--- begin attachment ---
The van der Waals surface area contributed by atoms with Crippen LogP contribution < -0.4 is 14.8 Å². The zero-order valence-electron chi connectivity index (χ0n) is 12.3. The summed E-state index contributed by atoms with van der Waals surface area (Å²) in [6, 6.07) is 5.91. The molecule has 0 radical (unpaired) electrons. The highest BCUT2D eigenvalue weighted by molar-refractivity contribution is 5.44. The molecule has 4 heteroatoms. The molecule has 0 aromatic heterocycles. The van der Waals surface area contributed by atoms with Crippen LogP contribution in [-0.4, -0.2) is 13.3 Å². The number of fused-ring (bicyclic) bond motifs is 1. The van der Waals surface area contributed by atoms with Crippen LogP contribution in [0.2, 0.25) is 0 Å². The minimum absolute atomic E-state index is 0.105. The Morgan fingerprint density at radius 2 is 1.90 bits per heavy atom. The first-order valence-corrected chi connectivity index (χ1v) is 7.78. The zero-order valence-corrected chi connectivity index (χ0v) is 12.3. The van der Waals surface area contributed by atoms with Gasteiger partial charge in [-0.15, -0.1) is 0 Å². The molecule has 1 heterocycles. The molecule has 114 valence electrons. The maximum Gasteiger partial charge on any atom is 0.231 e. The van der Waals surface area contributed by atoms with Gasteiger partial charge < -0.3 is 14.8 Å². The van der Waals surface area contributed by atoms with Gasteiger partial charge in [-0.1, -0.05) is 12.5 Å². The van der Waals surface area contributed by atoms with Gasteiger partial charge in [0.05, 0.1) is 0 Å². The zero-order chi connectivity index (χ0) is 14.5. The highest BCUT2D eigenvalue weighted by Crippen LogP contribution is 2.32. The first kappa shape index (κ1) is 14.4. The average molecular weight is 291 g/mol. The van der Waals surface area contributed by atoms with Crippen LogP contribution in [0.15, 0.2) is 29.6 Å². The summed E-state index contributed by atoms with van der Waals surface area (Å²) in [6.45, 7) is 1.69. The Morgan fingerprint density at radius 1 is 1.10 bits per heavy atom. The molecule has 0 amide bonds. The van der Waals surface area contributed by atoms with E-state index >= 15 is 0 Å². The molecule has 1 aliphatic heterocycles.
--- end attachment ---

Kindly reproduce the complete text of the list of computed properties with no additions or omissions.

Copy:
The van der Waals surface area contributed by atoms with Crippen LogP contribution < -0.4 is 14.8 Å². The zero-order valence-electron chi connectivity index (χ0n) is 12.3. The summed E-state index contributed by atoms with van der Waals surface area (Å²) in [6, 6.07) is 5.91. The molecule has 0 radical (unpaired) electrons. The highest BCUT2D eigenvalue weighted by molar-refractivity contribution is 5.44. The molecule has 4 heteroatoms. The molecule has 0 aromatic heterocycles. The van der Waals surface area contributed by atoms with Crippen LogP contribution in [-0.4, -0.2) is 13.3 Å². The number of fused-ring (bicyclic) bond motifs is 1. The van der Waals surface area contributed by atoms with Crippen LogP contribution in [0.2, 0.25) is 0 Å². The minimum absolute atomic E-state index is 0.105. The Morgan fingerprint density at radius 2 is 1.90 bits per heavy atom. The first-order valence-corrected chi connectivity index (χ1v) is 7.78. The zero-order valence-corrected chi connectivity index (χ0v) is 12.3. The van der Waals surface area contributed by atoms with Gasteiger partial charge in [-0.15, -0.1) is 0 Å². The molecule has 1 heterocycles. The molecule has 114 valence electrons. The maximum Gasteiger partial charge on any atom is 0.231 e. The van der Waals surface area contributed by atoms with Gasteiger partial charge < -0.3 is 14.8 Å². The van der Waals surface area contributed by atoms with Gasteiger partial charge in [-0.1, -0.05) is 12.5 Å². The van der Waals surface area contributed by atoms with Gasteiger partial charge in [0.05, 0.1) is 0 Å². The zero-order chi connectivity index (χ0) is 14.5. The highest BCUT2D eigenvalue weighted by Crippen LogP contribution is 2.32. The first kappa shape index (κ1) is 14.4. The average molecular weight is 291 g/mol. The van der Waals surface area contributed by atoms with Crippen LogP contribution in [0.15, 0.2) is 29.6 Å². The summed E-state index contributed by atoms with van der Waals surface area (Å²) in [6.45, 7) is 1.69. The Morgan fingerprint density at radius 1 is 1.10 bits per heavy atom. The molecule has 0 amide bonds. The van der Waals surface area contributed by atoms with E-state index >= 15 is 0 Å². The molecule has 1 aliphatic heterocycles.